I’ve made a living selling stamps for over 30 years and, while mine is no Horatio Alger story, I’ve never failed to at least make ends meet and have a little left over for beer and skittles. Now that I’m no longer running a stamp store, I keep my hand in by buying and selling through mail order and through other dealers. Because of the way I do it now, I don’t tie up large sums of money in inventory or advertising, I just buy and sell. And I still make money at it.
There’s no trick involved, just legwork and knowing your market. I subscribe to several stamp magazines but I pay less attention to the articles than I do to the advertisements, particularly the buy ads. You can tell what’s hot in stamps by the lists of what the dealers are buying. One year it might be Europa issues. The next it could be Portugal or Thailand. You can tell what’s not hot too. There won’t be any buy ads for it.
Most dealers have neither the time nor the inclination to keep abreast of market trends but sooner or later the information will filter down to them and they’ll change their prices. I try to buy from them before this happens. I haunt the stores and stamp shows with my want-lists and look for these bargains. In the past I used to clip the lists and keep them handy for reference. This had some decided advantages. I did not have to rely on my sometimes-faulty memory for one thing. There was one big disadvantage though. If a dealer saw that I was buying based on a published buy list, he sometimes got the idea that I was taking advantage of his ignorance, which I was, and become uncooperative.
These days, this is less of a concern. Most of the dealers who put buy ads in the stamp magazines, also put them on their web sites. I regularly download them to a database and print out an anonymous, and therefore more innocuous-looking want-list which I take with me when I’m looking for stamps. When I accumulate enough material, I ship it off to whichever of these dealers is paying the most for what I have, then sit back and wait for the check to arrive.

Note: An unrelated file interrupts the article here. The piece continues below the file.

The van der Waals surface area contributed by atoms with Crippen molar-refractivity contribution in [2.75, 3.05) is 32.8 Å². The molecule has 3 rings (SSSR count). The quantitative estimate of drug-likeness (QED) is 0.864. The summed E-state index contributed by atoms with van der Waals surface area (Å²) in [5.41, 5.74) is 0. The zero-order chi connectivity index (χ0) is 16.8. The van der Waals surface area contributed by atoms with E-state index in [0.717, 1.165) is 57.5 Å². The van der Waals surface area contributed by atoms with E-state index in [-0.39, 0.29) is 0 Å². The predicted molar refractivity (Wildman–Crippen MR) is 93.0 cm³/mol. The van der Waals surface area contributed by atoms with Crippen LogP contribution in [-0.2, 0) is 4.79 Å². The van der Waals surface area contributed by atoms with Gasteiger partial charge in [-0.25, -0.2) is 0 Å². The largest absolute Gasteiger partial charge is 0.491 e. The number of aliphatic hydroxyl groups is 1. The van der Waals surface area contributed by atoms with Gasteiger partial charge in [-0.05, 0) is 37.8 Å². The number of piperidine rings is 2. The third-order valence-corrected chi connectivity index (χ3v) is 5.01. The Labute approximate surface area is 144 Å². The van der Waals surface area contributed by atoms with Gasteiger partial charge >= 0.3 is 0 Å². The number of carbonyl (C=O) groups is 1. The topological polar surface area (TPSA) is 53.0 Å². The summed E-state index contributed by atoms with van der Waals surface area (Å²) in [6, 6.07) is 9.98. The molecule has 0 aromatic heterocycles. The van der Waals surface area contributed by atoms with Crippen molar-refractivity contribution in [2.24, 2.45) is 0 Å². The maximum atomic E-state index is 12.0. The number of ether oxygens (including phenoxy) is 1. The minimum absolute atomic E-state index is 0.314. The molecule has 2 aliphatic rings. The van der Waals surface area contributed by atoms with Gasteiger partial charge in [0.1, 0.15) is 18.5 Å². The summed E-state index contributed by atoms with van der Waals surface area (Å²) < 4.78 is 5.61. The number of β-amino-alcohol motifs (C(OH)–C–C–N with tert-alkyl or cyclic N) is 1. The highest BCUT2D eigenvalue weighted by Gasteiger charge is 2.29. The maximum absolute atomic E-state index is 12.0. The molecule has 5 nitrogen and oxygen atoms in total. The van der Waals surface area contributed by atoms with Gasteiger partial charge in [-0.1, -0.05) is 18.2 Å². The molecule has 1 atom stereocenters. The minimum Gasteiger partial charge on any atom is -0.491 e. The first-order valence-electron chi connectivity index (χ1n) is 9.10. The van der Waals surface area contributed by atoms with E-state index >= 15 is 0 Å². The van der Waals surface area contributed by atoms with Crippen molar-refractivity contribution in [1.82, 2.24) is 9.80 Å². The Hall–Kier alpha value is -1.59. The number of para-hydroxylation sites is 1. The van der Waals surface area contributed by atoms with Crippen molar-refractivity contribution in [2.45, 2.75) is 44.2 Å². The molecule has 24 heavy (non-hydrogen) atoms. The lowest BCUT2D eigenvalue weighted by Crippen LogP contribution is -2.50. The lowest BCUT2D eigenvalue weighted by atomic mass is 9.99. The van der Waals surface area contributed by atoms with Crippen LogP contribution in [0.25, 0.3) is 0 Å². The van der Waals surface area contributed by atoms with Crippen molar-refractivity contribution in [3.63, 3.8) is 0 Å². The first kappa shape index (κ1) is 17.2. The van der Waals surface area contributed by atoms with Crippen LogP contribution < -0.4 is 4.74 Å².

Ebay and other online auction houses have broadened my hunting ground. I do a lot more buying then selling on them because, oddly enough, collectors are rarely willing to pay as much as what I can get from the dealers who publish buy lists. I’ve even had the experience of having my lots purchased on eBay by some of these dealers for less than what they would have paid if I’d shipped it to them directly!
There are some other dangers associated with eBay and other places where you can’t examine the material yourself before purchasing. The worst of these is having the condition of the stamps be less than what you were led to expect. Real estate has its three L’s: Location, location, location. Stamp collecting has the three C’s: Condition, condition, condition. This concern with condition can’t be over-emphasized. Buy-list publishers are very finicky because their clients are too. Most eBay sellers will stand by their merchandise and refund your money when you return something but I resent the waste of time and effort. I still buy on eBay but I try to be careful.
1) Keep abreast of trends in stamp collecting by paying attention to dealer buy ads.
2) Use those ads to make your purchases.
3) Take the time to carefully check the condition of what you wish to purchase.
4) Ship the merchandise to the dealer who’s paying the most.
5) Sit back and wait for your check.